After about 30 minutes I caught a glimpse of movement in the hedgerow a little over 100 yards in front of me. It was the first of two deer I would see that afternoon, but alas, it was well back, into the treeline, and no clear shot presented itself. By the time I'd finished watching it, I had determined that it was a medium-sized muntjac buck, which would, I daresay, have made a fine addition to my freezer if he'd obligingly placed himself ten feet nearer to me on the "right" side of the hedge line.
By this time, heavier fog had descended and the light was just beginning to fade. As I scanned the treeline once again, I noticed a dark patch that I could not remember seeing before, between my position and a seat on the other side of the field. I scanned it several times with the binoculars, looking carefully - was it moving? Were those antlers?
After straining to see for some minutes, it transpired that, yes, those were indeed antlers and that I was in fact looking at the largest fallow buck I'd ever seen. That may not be saying much, as I've not seen a lot of them, but it was enough to get me excited that I might be taking home a large deer for the freezer if my luck continued.
The buck was feeding on what looked like tall grass in one of the ditches around the field boundary and I estimated that it was around 300-350 yards away. If it only it would come in to half that distance, I thought, it would be within shooting range! Way out there though, it was beyond my capabilities and the last thing I wanted to do was wound an animal with a stupid shot and create a first impression which involved roping my hosts into an all-night search of the woods.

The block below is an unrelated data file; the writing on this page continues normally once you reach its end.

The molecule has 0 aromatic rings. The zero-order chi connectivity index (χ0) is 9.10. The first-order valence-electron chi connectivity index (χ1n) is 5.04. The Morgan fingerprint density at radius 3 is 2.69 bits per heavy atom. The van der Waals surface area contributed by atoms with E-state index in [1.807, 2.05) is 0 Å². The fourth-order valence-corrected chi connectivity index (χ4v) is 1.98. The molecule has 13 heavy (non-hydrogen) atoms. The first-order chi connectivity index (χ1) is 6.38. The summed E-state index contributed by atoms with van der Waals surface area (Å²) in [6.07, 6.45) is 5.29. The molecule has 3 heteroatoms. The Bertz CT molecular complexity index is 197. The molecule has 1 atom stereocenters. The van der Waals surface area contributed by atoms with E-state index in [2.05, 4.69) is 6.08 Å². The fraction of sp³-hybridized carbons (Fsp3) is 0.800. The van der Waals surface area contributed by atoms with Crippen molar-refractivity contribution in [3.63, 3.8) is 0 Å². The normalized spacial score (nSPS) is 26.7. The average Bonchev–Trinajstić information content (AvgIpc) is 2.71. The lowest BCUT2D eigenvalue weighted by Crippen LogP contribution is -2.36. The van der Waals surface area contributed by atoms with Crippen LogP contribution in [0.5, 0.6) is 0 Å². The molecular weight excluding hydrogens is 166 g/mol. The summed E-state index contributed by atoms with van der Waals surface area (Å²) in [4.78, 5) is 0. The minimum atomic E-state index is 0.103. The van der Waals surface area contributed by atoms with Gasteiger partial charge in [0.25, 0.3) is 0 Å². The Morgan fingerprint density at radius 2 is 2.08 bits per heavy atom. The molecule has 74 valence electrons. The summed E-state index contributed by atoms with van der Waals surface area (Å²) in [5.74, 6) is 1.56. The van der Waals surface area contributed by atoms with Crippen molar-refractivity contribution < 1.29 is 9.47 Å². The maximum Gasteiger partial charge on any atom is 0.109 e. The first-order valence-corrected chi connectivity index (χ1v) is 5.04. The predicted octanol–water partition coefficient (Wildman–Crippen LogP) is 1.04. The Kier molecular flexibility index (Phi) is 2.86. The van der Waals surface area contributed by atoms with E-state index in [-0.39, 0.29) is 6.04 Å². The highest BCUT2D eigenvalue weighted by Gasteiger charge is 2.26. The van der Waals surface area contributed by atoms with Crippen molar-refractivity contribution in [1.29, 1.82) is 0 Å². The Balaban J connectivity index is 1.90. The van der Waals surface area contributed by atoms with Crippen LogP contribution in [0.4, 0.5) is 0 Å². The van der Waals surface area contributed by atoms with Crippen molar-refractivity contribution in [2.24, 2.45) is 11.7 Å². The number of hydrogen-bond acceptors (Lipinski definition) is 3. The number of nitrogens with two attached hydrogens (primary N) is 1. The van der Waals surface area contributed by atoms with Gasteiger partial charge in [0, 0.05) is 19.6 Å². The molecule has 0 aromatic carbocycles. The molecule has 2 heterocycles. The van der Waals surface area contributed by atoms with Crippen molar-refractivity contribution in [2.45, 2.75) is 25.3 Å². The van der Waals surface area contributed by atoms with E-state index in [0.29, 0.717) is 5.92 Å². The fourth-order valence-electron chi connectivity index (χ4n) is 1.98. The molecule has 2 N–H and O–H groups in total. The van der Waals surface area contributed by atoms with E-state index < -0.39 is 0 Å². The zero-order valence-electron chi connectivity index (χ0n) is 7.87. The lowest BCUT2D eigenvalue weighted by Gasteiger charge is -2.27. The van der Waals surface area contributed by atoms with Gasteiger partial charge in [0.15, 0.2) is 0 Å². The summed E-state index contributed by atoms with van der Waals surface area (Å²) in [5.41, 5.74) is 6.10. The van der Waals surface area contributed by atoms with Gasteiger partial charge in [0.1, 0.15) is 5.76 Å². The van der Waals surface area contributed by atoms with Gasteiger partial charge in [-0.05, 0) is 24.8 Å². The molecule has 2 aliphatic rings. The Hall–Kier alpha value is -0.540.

In the end, it was a race between the deer and the combination of the fog and the light and ultimately, I didn't get the chance of a shot. The deer was still around 300 yards out, still contentedly browsing along the ditch line by the time my binoculars could not make it's shape out any longer. The light had gone and I descended the seat to meet Paul to tell him the story.
When we returned to the club house, we found that the story was much the same for everyone who had been out that afternoon. No deer were taken, but a fine meal prepared by Alan - co-owner of the syndicate, I believe - in the role of Head Chef awaited us, with a few drinks to wash it down. In all, a fine afternoon out and a very fine evening meal which I was pleased to enjoy. After some time for banter and conversation, it was time to depart, so I thanked Paul and set off in my car, reaching home by about 9pm.
It was at this point I realised I'd left my jacket behind.
After another round trip with some more thank yous and some degree of ribbing, fairly given and - I hope - graciously taken, I was back on my way home for the second time, having a had a very satisfactory afternoon and evening indeed, errant clothing notwithstanding.
I'll finish by giving notice that I fully intend to steal the recipe for the Phillipina (? - I believe it was called) marinade if I'm invited back in future...